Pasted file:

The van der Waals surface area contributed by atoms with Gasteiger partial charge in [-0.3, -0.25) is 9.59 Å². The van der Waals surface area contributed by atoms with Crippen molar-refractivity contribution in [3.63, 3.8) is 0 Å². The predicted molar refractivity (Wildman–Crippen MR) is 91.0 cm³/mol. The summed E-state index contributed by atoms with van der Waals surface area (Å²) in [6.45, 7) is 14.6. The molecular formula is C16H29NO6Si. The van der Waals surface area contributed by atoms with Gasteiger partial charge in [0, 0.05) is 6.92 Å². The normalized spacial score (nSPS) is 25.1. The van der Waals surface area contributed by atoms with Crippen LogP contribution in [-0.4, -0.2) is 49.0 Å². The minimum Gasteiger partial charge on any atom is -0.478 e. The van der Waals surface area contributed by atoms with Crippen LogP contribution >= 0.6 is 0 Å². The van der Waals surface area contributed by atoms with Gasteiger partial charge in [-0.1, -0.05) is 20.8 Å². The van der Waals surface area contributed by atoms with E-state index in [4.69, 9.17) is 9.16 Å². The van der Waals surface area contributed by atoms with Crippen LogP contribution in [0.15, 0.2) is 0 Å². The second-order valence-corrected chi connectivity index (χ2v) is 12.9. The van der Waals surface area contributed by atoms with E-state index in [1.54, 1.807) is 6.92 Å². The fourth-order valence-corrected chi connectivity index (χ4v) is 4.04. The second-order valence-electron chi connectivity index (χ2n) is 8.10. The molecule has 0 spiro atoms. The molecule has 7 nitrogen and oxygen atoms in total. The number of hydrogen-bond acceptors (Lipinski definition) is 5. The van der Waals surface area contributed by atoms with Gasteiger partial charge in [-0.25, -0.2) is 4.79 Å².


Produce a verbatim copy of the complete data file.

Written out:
The van der Waals surface area contributed by atoms with Gasteiger partial charge in [-0.3, -0.25) is 9.59 Å². The van der Waals surface area contributed by atoms with Crippen molar-refractivity contribution in [3.63, 3.8) is 0 Å². The predicted molar refractivity (Wildman–Crippen MR) is 91.0 cm³/mol. The summed E-state index contributed by atoms with van der Waals surface area (Å²) in [6.45, 7) is 14.6. The molecular formula is C16H29NO6Si. The van der Waals surface area contributed by atoms with Gasteiger partial charge in [0, 0.05) is 6.92 Å². The normalized spacial score (nSPS) is 25.1. The van der Waals surface area contributed by atoms with Crippen LogP contribution in [-0.4, -0.2) is 49.0 Å². The minimum Gasteiger partial charge on any atom is -0.478 e. The van der Waals surface area contributed by atoms with Crippen LogP contribution >= 0.6 is 0 Å². The van der Waals surface area contributed by atoms with Gasteiger partial charge in [-0.1, -0.05) is 20.8 Å². The van der Waals surface area contributed by atoms with E-state index in [4.69, 9.17) is 9.16 Å². The van der Waals surface area contributed by atoms with Crippen LogP contribution in [0.15, 0.2) is 0 Å². The second-order valence-corrected chi connectivity index (χ2v) is 12.9. The van der Waals surface area contributed by atoms with E-state index in [1.54, 1.807) is 6.92 Å². The fourth-order valence-corrected chi connectivity index (χ4v) is 4.04. The second-order valence-electron chi connectivity index (χ2n) is 8.10. The molecule has 0 spiro atoms. The molecule has 7 nitrogen and oxygen atoms in total. The number of hydrogen-bond acceptors (Lipinski definition) is 5. The van der Waals surface area contributed by atoms with Gasteiger partial charge in [-0.25, -0.2) is 4.79 Å².